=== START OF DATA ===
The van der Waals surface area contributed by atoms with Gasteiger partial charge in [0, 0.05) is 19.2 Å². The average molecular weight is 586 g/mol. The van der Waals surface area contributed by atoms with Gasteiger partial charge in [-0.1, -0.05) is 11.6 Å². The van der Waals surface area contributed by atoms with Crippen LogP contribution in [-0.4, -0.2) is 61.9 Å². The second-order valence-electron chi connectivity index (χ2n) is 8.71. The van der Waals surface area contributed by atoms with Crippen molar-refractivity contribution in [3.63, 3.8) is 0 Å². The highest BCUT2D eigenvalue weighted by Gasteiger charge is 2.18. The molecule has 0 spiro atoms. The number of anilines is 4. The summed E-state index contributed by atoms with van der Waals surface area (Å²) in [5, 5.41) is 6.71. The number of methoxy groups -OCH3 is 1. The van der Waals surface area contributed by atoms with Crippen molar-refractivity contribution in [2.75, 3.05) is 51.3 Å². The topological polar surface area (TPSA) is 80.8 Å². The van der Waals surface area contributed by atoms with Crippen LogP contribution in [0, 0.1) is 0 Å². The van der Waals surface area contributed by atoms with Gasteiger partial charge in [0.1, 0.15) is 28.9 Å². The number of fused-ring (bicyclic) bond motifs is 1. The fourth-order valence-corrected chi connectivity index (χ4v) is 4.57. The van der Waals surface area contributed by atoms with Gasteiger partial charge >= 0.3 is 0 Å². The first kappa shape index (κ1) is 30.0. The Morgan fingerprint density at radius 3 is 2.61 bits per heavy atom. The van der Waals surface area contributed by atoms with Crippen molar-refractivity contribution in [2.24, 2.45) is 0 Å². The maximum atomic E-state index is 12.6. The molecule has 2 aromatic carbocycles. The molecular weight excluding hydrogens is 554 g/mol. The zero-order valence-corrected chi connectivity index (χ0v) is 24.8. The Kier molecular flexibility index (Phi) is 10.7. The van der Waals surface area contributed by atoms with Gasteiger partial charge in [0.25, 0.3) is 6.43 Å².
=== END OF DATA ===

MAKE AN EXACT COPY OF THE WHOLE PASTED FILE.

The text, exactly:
The van der Waals surface area contributed by atoms with Gasteiger partial charge in [0, 0.05) is 19.2 Å². The average molecular weight is 586 g/mol. The van der Waals surface area contributed by atoms with Gasteiger partial charge in [-0.1, -0.05) is 11.6 Å². The van der Waals surface area contributed by atoms with Crippen LogP contribution in [-0.4, -0.2) is 61.9 Å². The second-order valence-electron chi connectivity index (χ2n) is 8.71. The van der Waals surface area contributed by atoms with Crippen molar-refractivity contribution in [3.63, 3.8) is 0 Å². The highest BCUT2D eigenvalue weighted by Gasteiger charge is 2.18. The molecule has 0 spiro atoms. The number of anilines is 4. The summed E-state index contributed by atoms with van der Waals surface area (Å²) in [5, 5.41) is 6.71. The number of methoxy groups -OCH3 is 1. The van der Waals surface area contributed by atoms with Crippen molar-refractivity contribution in [2.75, 3.05) is 51.3 Å². The topological polar surface area (TPSA) is 80.8 Å². The van der Waals surface area contributed by atoms with Crippen LogP contribution in [0, 0.1) is 0 Å². The van der Waals surface area contributed by atoms with Gasteiger partial charge in [0.1, 0.15) is 28.9 Å². The number of fused-ring (bicyclic) bond motifs is 1. The fourth-order valence-corrected chi connectivity index (χ4v) is 4.57. The van der Waals surface area contributed by atoms with Gasteiger partial charge >= 0.3 is 0 Å². The first kappa shape index (κ1) is 30.0. The Morgan fingerprint density at radius 3 is 2.61 bits per heavy atom. The van der Waals surface area contributed by atoms with Crippen molar-refractivity contribution in [2.24, 2.45) is 0 Å². The maximum atomic E-state index is 12.6. The molecule has 2 aromatic carbocycles. The molecular weight excluding hydrogens is 554 g/mol. The zero-order valence-corrected chi connectivity index (χ0v) is 24.8. The Kier molecular flexibility index (Phi) is 10.7. The van der Waals surface area contributed by atoms with Gasteiger partial charge in [0.25, 0.3) is 6.43 Å².